You wouldn’t think it, but Ali’s scuttling little legs had taken him quickly over that short, first section of rocky terrain faster than I could keep up. I felt surprised. This 5’6 little man was scurrying up the hillside like a Hobbit carrying a ring. I had to ask him to slow down. I tried to make a joke out of it, make it into a game. How dare he. Weren't we on a date?

We take a moment to rest at the base of the volcano, marvelling at the Martian-like landscape we’ve found ourselves in, before slowly making our way through the spiky rock formations to begin our ascent.

Mt Ngauruhoe is an optional extra, tacking on a good few extra hours to the beginning of the day - it’s also technically active, though the last eruption was in the ‘70’s, and this only adds to the sense of daring. The cone of the volcano is coated in tephra, a gravelly, dirty substance which is actually layers of ash, all making it almost impossible terrain to ascend.

The incline is so steep we spend most of it on all fours, sinking our hands and feet into the ground to gain enough purchase to haul ourselves up a few feet, only to find ourselves slipping backwards. It’s a constant struggle, our physical and mental tolerance being slowly eroded away like the ground beneath our feet. It feels like we’re making no progress; dishearteningly we look up at what is yet to be climbed, and back down to see what little we’ve covered. Is that all? To try and stand and rest for a second, looking down the descent and at the open view around us is disorienting - the gradient is so steep that our back is almost touching the slope behind us.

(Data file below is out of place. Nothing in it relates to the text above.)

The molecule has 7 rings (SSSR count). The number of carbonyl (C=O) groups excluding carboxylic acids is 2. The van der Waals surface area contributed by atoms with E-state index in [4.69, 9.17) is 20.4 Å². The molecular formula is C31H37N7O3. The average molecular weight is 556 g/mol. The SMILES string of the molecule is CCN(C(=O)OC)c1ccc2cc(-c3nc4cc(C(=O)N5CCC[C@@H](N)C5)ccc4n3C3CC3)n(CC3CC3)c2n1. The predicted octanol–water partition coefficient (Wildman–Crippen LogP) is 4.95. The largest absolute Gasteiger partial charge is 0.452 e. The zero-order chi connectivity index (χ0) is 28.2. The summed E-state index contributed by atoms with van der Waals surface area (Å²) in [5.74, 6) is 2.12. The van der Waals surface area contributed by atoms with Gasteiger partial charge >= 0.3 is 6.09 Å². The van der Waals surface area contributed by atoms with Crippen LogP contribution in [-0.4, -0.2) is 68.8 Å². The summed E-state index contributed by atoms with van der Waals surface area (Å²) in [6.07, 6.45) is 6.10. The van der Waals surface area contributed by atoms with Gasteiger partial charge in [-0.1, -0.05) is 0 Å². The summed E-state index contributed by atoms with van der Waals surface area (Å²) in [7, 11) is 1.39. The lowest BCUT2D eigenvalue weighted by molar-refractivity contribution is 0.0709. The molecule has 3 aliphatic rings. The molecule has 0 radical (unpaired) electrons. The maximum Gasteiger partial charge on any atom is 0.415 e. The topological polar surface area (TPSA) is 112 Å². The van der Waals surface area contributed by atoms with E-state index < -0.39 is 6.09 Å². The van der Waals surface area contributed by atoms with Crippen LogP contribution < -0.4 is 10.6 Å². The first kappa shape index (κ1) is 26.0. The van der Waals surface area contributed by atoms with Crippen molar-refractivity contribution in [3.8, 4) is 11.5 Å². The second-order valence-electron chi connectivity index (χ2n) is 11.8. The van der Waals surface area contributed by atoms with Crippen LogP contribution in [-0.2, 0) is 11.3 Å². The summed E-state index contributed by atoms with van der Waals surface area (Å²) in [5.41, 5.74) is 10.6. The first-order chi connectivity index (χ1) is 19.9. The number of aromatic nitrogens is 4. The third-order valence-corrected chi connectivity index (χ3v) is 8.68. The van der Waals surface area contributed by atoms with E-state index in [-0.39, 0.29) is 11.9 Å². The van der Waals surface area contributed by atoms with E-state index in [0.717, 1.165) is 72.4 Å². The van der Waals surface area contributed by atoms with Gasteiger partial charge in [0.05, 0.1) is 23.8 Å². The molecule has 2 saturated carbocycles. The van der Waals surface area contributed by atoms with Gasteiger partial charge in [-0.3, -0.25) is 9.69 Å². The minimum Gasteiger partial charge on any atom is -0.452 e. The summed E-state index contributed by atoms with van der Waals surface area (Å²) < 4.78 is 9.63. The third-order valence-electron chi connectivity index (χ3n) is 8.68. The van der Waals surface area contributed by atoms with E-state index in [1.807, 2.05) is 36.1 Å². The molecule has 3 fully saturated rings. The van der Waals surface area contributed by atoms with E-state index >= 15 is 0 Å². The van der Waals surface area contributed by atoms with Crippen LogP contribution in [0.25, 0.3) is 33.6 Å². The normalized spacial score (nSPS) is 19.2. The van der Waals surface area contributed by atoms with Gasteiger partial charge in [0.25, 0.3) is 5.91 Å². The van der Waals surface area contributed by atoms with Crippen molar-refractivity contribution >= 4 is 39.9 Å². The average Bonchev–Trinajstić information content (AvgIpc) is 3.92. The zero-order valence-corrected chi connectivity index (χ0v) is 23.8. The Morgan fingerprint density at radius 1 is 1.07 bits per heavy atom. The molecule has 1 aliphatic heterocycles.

The ascent of the volcano can be tackled by anyone and everyone, in a free-for-all scramble to the top. The route is littered with small rocks, that every now and then are dislodged by another amateur climber to come tumbling past us. The larger boulders cause someone to scream “Rock!” as a warning to those below. It’s a real challenge, at times terrifying but exhilarating.